After all, he has first-hand knowledge. His daughter Grace, who had dyslexia, skipped to school every day and cried at the end of the school year. He believes she thrived because her teacher used arts and creativity in the classroom to teach the curriculum.
Lily, Grace's older sister, who also had dyslexia, however, suffered from panic attacks. The teaching style she received was much more traditional.
"I think that there is a percentage in every classroom where kids are visual learners, and I think that it's a travesty that they don't have any arts funding for these children. Many kids are getting lost," said Badger, who resides in New York City.
Badger lost Lily, Grace and his other daughter, Sarah, in the horrific Christmas Day fire in Stamford last year.
To honor their lives, he founded the LilySarahGrace Fund, which supports the arts in under-funded public elementary schools nationwide.
He attended the school board meeting to introduce the fund to Norwalk and to promote Art `n Bloom, a Sept. 13 benefit which will support the fund and Norwalk schools.
"The state of Connecticut is where my children died, and I think it would be great if the state of Connecticut took advantage of the fund that I've created," Badger said. "It would be great to have more of your teachers apply for our funds.
"I'm not asking anything of you except accepting us into your community and allowing us to provide the supplies. I think our program empowers teachers. I think the climate we are in currently, teachers are not being validated and not being considered the number one role models of our society, which I believe they are.
"I love teachers. My kids loved teachers. The LilySarahGrace Fund loves teachers."
Badger told Hearst Media prior to the meeting that Lily, Sarah and Grace demonstrated their artistic talent every day.
"The thing they loved to do most was create and imagine," said Badger, a father still grieving the loss of his beloved daughters while working hard to turn his tragedy into something positive for the benefit of other children.
Since its founding in January, the LilySarahGrace Fund has raised and distributed $275,000 to schools nationwide, funding 632 grants and affecting 61,000 students, including 16 classrooms in Connecticut, benefitting 1,695 students.
Children in Norwalk will directly benefit from Art `n Bloom, which will be held from 5 to 9 p.m. Sept. 13 at the Manice Lockwood Mansion on 25 France St. in Norwalk. The event is free and open to the public.
Art `n Bloom will showcase the work of 13 Norwalk artists, all of whom are members of St. Philip Artists Guild, and each artist's exhibit will be complemented by a floral arrangement from The Silk Touch. Owner and floral designer Danna DiElsi came up with the concept for the show and suggested to the artists that the proceeds go to the Badger family fund.
"I couldn't imagine going through that," DiElsi said of Badger's loss. DiElsi said she also wanted to be part of the effort to bring forward the message about Badger's mission. She sympathizes with children who struggle in school because they just don't get the material -- not because they are intellectually incapable, but because they learn differently than other students and traditional teaching methods don't accommodate them.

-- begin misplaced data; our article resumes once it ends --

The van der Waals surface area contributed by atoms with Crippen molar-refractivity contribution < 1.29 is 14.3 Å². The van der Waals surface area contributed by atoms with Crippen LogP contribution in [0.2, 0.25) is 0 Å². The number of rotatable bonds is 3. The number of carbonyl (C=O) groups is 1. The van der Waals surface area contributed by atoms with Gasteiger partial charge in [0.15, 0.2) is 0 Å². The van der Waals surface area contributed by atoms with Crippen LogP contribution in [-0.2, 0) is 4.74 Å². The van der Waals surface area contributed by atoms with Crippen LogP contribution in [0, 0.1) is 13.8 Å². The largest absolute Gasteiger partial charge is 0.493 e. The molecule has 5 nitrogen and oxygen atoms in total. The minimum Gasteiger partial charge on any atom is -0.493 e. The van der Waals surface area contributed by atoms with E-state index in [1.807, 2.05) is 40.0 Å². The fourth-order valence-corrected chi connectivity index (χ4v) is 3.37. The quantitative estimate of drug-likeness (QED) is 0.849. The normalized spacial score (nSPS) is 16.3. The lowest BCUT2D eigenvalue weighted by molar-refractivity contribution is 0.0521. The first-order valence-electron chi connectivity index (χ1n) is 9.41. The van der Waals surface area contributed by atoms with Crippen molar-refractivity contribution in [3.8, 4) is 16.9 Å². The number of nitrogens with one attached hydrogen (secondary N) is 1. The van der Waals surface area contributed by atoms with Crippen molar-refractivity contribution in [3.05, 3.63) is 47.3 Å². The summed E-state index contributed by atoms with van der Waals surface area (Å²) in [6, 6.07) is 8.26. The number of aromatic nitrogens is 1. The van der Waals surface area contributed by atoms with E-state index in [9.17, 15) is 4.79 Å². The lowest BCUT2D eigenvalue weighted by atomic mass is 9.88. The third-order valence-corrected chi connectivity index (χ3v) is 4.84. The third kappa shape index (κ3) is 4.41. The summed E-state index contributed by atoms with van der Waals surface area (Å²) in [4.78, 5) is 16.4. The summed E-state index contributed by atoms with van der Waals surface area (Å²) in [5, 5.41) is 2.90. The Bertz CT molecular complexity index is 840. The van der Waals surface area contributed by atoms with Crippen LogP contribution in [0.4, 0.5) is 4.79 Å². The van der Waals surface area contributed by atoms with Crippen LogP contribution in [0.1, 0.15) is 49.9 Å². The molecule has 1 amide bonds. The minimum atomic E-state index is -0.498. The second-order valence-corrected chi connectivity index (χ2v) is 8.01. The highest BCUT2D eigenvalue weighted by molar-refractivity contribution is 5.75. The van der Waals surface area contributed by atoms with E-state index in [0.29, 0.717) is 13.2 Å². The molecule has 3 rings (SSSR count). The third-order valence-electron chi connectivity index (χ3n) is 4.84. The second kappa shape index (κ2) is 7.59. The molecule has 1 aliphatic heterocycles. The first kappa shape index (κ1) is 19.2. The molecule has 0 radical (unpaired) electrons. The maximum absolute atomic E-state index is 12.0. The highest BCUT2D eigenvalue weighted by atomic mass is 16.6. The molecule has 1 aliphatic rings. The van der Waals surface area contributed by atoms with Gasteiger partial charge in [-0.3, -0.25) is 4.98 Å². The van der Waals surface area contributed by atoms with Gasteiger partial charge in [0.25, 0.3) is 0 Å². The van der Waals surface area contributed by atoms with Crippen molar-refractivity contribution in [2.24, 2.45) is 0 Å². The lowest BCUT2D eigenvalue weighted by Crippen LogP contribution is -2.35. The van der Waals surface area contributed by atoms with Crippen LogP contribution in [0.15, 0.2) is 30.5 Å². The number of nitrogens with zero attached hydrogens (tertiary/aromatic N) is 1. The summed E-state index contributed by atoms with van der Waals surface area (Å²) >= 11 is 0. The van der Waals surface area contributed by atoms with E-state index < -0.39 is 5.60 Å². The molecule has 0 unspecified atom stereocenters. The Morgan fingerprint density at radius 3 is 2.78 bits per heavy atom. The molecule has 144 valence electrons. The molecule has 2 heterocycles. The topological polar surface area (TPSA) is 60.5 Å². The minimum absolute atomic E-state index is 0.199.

The intent is not to provide solely for art classes, although Badger said he is saddened that the arts are afforded so small a space in the educational process. "Education, in general, does not validate creativity," Badger said. Further, he said, "The teachers in public schools are running through a really hard time ... We live in this time of so many cuts (of arts programs)," he said.
Badger said while he understands the demands on school boards to keep down costs he believes educators must understand the importance of arts in education.
"We hope in the long term we can change this misconception that art is non-essential," he said.
Until then, Badger's foundation for his daughters will challenge and validate the work of teachers at under-funded schools who use the language of art and creativity to teach academics.
Teachers are invited to go to Donorschoose.org, with which the LilySarahGrace Fund has partnered, and share their classroom needs whether it's art supplies or tickets to a local theater production including the transportation to and from that event. At Tuesday's meeting, Badger encouraged Norwalk teachers to apply.
"The whole point of this fund is to teach core curriculum, like math, reading and writing in an artistic way; introducing art concepts into reading, writing, math, history, social studies, sciences. For so many kids it's a very valuable tool because not all kids are linear. They see things more visually," said Kathryn Hebert, a member of the Norwalk Arts Commission, which is sponsoring the event. "I personally believe in this type of education ... I think this is a better way for many children to be taught. This fund really helps with that."
She said the arts commission was also pleased to sponsor the benefit because it ties together businesses, entrepreneurs, artists and educators all in one.
"After enduring of such a personal tragedy, to come here and give of yourself and to keep our children as one of your thoughts is truly heart touching," said Jack Chiaramonte, the Norwalk school board chairman.